Account description — when an account looks automated because its username contains numbers. Also, it appears anonymous in the absence of a photo, biography, or profile description.
Account activity — when a bot follows a lot of accounts but does not have many followers, and it’s retweeting and tweeting content faster than a human could.
What is Twitter doing to combat malicious bots?
Twitter prohibits malicious uses of its platform, including these activities:
Automation meant to undermine public conversation.
The creation of multiple accounts to artificially amplify messages.
Involvement in fake engagements by generation, solicitation, or purchase.
Aggressive use of Twitter in the form of tweets, follows, and other engagements.
Hashtag cramming or using hashtags for spamming purposes.
What does Twitter do about automated accounts engaging in these prohibited activities? The social media platform suspends millions of bot accounts every month.
Can “good” bots identify themselves on Twitter?
To help Twitter users discern “good” from “bad” bots, the platform has created a label that enables useful bots to identify themselves.
What happens is, an account created for a beneficial purpose — like sharing information on weather emergencies — will share that it’s a bot in its Twitter profile. You will see a robot icon beside the words “Automated by” and the name of the bot’s account operator, along with information on the bot’s purpose in its Twitter bio.
What can you do to combat Twitter bots?
To start, you can look for the automated status labels mentioned above to help distinguish “good” bots from malicious ones. Spotting this label can be a helpful first step. However, this still leaves a lot of room for judgment. Some bots that do not have malicious purposes may not have labels, and then you still have those nefarious bots to worry about.
You also can find browser plugins that look at indicators to help identify whether a Twitter account is a bot. These third-party tools can help flag suspicious bot accounts, so you won’t be fooled.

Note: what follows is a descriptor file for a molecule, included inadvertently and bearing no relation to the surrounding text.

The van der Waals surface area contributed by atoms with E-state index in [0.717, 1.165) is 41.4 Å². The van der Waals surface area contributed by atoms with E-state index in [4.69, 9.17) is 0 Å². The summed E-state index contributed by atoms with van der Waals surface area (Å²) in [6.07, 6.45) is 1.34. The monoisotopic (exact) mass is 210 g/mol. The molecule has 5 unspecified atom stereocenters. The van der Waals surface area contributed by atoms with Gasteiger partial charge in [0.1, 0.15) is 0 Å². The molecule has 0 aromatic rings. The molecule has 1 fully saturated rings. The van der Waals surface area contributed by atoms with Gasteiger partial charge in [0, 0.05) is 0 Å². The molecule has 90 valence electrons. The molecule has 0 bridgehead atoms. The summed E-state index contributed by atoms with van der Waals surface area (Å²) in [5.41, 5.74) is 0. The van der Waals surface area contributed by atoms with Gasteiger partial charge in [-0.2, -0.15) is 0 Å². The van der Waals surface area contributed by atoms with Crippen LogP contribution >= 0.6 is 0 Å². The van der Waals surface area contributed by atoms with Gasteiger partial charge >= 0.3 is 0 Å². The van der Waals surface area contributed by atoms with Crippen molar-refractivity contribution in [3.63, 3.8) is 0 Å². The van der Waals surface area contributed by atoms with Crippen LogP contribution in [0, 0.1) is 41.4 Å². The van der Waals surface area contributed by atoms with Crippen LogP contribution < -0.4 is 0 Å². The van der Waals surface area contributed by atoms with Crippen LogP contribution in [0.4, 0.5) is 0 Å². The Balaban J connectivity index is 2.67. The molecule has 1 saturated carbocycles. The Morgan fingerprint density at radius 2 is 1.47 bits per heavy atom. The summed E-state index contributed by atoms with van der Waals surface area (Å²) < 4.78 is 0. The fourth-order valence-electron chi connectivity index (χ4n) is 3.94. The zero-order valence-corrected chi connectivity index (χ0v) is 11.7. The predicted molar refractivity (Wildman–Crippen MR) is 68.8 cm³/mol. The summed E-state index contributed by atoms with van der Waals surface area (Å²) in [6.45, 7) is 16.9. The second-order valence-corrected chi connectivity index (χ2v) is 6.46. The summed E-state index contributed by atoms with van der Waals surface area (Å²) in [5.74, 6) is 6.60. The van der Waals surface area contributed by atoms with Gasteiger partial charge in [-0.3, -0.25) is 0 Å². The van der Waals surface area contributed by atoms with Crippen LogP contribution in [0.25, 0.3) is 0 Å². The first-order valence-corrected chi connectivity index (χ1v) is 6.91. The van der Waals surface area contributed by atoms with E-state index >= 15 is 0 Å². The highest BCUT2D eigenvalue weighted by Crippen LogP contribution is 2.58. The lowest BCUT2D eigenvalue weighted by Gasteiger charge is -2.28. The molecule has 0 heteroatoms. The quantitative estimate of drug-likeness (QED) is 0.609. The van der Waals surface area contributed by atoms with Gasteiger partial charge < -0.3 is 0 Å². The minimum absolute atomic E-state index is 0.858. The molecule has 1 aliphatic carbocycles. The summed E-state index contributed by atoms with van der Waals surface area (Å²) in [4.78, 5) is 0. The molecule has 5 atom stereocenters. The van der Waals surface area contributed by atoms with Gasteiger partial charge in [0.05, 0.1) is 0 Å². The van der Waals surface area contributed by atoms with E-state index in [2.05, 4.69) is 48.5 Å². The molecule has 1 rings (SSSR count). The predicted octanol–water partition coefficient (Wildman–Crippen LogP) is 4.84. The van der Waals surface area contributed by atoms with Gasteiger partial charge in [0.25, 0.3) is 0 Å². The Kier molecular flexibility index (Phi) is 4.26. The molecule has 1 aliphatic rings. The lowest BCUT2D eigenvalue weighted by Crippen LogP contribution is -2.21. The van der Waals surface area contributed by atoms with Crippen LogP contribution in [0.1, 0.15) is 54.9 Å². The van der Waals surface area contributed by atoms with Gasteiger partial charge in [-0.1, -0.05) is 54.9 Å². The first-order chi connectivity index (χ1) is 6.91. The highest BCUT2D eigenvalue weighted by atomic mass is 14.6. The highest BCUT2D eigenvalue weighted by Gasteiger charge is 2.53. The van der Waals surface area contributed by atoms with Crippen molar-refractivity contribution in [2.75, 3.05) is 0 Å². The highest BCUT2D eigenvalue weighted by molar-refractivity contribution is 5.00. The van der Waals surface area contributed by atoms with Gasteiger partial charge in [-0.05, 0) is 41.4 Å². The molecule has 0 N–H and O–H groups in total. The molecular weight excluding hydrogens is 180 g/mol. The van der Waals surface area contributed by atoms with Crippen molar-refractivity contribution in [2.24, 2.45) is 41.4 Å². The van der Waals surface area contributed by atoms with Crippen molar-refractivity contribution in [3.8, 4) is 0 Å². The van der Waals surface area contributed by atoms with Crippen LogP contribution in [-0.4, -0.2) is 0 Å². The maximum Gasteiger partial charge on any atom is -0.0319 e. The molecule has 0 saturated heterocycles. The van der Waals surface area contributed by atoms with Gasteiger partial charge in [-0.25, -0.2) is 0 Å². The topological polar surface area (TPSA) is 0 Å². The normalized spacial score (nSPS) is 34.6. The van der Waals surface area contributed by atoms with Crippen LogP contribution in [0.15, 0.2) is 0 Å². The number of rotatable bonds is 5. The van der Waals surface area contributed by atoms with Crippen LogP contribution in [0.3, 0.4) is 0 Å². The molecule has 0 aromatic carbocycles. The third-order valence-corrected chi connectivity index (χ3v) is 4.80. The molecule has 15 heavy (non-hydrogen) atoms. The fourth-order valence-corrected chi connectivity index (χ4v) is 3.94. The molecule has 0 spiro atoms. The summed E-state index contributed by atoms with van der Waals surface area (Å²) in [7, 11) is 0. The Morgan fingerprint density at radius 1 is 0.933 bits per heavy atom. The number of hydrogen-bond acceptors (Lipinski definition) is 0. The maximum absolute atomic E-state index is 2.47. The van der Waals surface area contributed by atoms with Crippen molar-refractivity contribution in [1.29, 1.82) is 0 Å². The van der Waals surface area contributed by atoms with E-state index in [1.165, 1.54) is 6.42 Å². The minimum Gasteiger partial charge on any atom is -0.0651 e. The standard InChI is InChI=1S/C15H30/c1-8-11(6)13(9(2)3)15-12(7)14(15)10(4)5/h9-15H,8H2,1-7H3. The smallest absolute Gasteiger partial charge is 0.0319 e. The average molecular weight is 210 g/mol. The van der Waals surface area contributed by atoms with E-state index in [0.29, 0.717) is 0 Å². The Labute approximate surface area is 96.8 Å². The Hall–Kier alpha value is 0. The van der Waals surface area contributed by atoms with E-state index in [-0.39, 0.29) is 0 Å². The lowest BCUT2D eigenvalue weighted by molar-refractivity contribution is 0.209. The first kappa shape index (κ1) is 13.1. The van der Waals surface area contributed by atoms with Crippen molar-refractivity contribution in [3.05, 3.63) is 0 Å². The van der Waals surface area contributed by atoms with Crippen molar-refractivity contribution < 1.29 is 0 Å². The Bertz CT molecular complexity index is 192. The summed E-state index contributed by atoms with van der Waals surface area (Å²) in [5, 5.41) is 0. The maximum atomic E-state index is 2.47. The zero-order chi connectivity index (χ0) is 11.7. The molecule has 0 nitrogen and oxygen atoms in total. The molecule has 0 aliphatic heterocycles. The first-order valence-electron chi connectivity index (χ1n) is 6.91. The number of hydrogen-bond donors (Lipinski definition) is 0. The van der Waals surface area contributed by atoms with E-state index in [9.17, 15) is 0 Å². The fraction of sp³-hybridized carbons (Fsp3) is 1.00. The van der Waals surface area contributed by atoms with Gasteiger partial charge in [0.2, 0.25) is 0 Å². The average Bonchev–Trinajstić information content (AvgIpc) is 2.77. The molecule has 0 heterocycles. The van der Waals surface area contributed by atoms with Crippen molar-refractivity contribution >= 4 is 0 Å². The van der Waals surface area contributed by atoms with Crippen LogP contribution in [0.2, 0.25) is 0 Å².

Whether you use a third-party tool or learn to recognize bots yourself, it’s smart to understand how automated platforms can enable the mass spread of false information.
Awareness and caution can help. It’s a good idea to watch for red flags and be skeptical about information contained in tweets. Go to reputable sources for fact-checking. And avoid clicking on links in tweets that could be embedded with malware.
Frequently Asked Questions (FAQs) about Twitter bots
What is a Twitter bot used for?
Twitter bots can be used for helpful purposes, such as broadcasting important content like weather emergencies in real time. They also can be used for malicious purposes such as spreading fake news and spam.
Twitter bots are automated Twitter accounts that are set up with bot software. They’re programmed to perform tasks that resemble those of everyday Twitter users such as liking tweets, but their purpose is to tweet and retweet content for specific goals on a large scale.
What are Twitter bot scams?
Cybercriminals can use these Twitter bots, or artificial automations, on a large scale, which enables them to use them in larger scams. These scams include things like spreading malicious content that contains malware to large groups of Twitter users at the same time or spreading political propaganda to influence elections.
How prevalent are Twitter bots?
The prevalence of Twitter bots is up for debate, as seen in Elon Musk’s backing out of a deal to buy Twitter due to the uncertainty surrounding this very question — and Twitter’s alleged resistance to provide greater clarity on the issue.
Are Twitter bots legal?
Twitter bots are not illegal. The key is that a Twitter bot must follow the social media platform’s rules, which include refraining from using the service for malicious purposes like artificially amplifying or suppressing information.
What is Twitter doing to combat bots?
Twitter suspends millions of bot accounts every month for malicious uses of its platform. These prohibited uses include malicious automation, creating multiple accounts for malicious purposes, fake and aggressive engagements, and spamming.
How can you spot a Twitter bot?
There are ways you can spot a Twitter bot that include looking at certain factors like IP and time-based correlations, content that appears similar and automated, account activity, and account descriptions and creation dates. Two red flags to look for include bots that follow many accounts but do not have many followers, and bots that retweet and tweet content faster than any human could. You also can look for the automated label that Twitter has created to share the identities and purposes of “good” bots.
The bottom line? Awareness and caution are are good havitts when doing anything online. Always employ skepticism before taking any action. This includes checking facts with reputable sources and never clicking on links in tweets that could be embedded with malware.
Alison Grace Johansen is a freelance writer who covers cybersecurity and consumer topics. Her background includes law, corporate governance, and publishing.